LADWP maintains that the landfill must be operated with the appropriate measures to protect the land and the safety of the watershed. We will continue to protect the water and LA’s water rights regardless of the ownership of the land. As such, DWP intends to fully participate in Inyo County’s eminent domain proceedings, ensure proper appraisal of the land, and safeguard environmental and water protections through appropriate environmental documentation. They will also continue to pursue negotiations of the sale of the landfills.

As a much better long term solution, LADWP continues to urge Inyo County to consider the mutually beneficial solution of building a modern landfill that meets all current standards outside of the Owens River watershed. This will ensure that Inyo County has a well-operated waste disposal site, while continuing to safeguard public health, safety, and the environment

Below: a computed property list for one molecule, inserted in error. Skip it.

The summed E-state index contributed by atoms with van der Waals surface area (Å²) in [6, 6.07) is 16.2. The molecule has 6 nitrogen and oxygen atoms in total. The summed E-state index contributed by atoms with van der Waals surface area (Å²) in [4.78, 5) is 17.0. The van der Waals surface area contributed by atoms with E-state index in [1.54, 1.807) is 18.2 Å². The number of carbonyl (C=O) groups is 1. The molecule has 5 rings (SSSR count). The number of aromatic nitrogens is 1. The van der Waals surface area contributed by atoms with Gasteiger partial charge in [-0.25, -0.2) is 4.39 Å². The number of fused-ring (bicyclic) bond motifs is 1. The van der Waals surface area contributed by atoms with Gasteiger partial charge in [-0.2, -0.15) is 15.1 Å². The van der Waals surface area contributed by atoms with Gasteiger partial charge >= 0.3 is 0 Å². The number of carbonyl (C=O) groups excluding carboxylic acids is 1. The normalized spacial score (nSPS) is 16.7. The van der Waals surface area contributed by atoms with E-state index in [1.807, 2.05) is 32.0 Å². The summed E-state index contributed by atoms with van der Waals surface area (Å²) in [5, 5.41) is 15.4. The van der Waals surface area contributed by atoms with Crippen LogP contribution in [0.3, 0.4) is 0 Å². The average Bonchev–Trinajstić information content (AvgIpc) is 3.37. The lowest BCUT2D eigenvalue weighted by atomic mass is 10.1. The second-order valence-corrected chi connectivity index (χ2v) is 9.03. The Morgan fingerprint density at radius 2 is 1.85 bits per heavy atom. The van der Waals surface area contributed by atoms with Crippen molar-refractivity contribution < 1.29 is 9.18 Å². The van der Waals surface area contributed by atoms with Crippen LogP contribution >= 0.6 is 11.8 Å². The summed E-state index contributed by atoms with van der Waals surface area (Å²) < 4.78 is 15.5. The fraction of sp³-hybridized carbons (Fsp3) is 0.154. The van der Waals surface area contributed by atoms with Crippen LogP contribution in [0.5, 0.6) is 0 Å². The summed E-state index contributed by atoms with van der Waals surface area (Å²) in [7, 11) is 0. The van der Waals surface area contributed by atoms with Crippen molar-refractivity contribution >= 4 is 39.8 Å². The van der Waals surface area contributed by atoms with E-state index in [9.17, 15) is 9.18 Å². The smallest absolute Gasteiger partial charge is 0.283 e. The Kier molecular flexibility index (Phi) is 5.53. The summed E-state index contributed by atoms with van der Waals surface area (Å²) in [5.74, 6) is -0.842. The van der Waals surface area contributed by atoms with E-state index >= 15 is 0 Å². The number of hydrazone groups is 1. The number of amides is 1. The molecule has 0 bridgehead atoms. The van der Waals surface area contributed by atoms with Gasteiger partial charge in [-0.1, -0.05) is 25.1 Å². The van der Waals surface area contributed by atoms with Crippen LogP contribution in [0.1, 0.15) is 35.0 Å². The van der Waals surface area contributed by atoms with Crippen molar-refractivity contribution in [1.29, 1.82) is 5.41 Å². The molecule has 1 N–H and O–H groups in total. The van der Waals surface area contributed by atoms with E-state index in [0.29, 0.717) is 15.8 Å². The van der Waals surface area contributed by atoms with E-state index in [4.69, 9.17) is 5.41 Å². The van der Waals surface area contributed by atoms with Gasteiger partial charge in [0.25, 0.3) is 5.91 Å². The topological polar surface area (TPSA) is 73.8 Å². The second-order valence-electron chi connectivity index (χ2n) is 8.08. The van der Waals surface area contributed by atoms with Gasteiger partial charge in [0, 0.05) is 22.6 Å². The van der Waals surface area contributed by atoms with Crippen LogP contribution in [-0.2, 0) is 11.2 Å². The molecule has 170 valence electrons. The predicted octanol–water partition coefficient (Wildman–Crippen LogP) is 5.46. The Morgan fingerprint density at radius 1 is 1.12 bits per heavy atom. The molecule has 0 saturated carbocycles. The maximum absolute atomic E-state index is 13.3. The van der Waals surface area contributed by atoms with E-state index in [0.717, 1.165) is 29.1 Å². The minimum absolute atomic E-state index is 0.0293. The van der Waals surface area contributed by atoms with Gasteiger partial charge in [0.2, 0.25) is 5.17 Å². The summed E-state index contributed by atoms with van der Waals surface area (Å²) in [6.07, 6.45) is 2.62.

Picnic Fire-Mono Lake

The Picnic Fire, near Mono Lake on Picnic Ground Road (BLM jurisdiction), is holding at 2 acres today. Numerous crews and helicopters responded with aggressive suppression to this new start yesterday near the community of Lee Vining. The cause of the fire is under investigation.

Lee Vining also experienced smoke impacts from the fires west of the community with the South Fork Fire in Yosemite being the primary source.  The Great Basin Unified Air Pollution Control District issued a Level 2 Alert for the community.